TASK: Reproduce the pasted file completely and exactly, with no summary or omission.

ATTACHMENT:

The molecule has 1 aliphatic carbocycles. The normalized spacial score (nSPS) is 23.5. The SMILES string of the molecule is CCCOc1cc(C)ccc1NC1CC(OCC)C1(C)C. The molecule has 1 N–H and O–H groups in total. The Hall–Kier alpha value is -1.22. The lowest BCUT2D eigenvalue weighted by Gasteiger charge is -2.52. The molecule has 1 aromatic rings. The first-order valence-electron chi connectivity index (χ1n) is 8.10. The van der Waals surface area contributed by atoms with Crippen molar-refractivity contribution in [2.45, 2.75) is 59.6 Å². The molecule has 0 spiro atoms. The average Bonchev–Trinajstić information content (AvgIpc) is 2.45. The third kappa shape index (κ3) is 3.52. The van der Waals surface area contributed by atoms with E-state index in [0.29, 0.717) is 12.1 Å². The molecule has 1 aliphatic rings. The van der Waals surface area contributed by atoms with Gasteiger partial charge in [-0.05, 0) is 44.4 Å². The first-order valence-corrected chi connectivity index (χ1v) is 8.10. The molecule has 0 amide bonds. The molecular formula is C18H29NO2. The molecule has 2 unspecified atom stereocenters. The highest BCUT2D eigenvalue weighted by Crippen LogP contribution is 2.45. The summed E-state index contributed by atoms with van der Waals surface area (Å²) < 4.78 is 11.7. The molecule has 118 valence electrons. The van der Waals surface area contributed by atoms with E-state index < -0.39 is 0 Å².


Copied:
The molecule has 1 aliphatic carbocycles. The normalized spacial score (nSPS) is 23.5. The SMILES string of the molecule is CCCOc1cc(C)ccc1NC1CC(OCC)C1(C)C. The molecule has 1 N–H and O–H groups in total. The Hall–Kier alpha value is -1.22. The lowest BCUT2D eigenvalue weighted by Gasteiger charge is -2.52. The molecule has 1 aromatic rings. The first-order valence-electron chi connectivity index (χ1n) is 8.10. The van der Waals surface area contributed by atoms with Crippen molar-refractivity contribution in [2.45, 2.75) is 59.6 Å². The molecule has 0 spiro atoms. The average Bonchev–Trinajstić information content (AvgIpc) is 2.45. The third kappa shape index (κ3) is 3.52. The van der Waals surface area contributed by atoms with E-state index in [0.29, 0.717) is 12.1 Å². The molecule has 1 aliphatic rings. The van der Waals surface area contributed by atoms with Gasteiger partial charge in [-0.05, 0) is 44.4 Å². The first-order valence-corrected chi connectivity index (χ1v) is 8.10. The molecule has 0 amide bonds. The molecular formula is C18H29NO2. The molecule has 2 unspecified atom stereocenters. The highest BCUT2D eigenvalue weighted by Crippen LogP contribution is 2.45. The summed E-state index contributed by atoms with van der Waals surface area (Å²) < 4.78 is 11.7. The molecule has 118 valence electrons. The van der Waals surface area contributed by atoms with E-state index < -0.39 is 0 Å².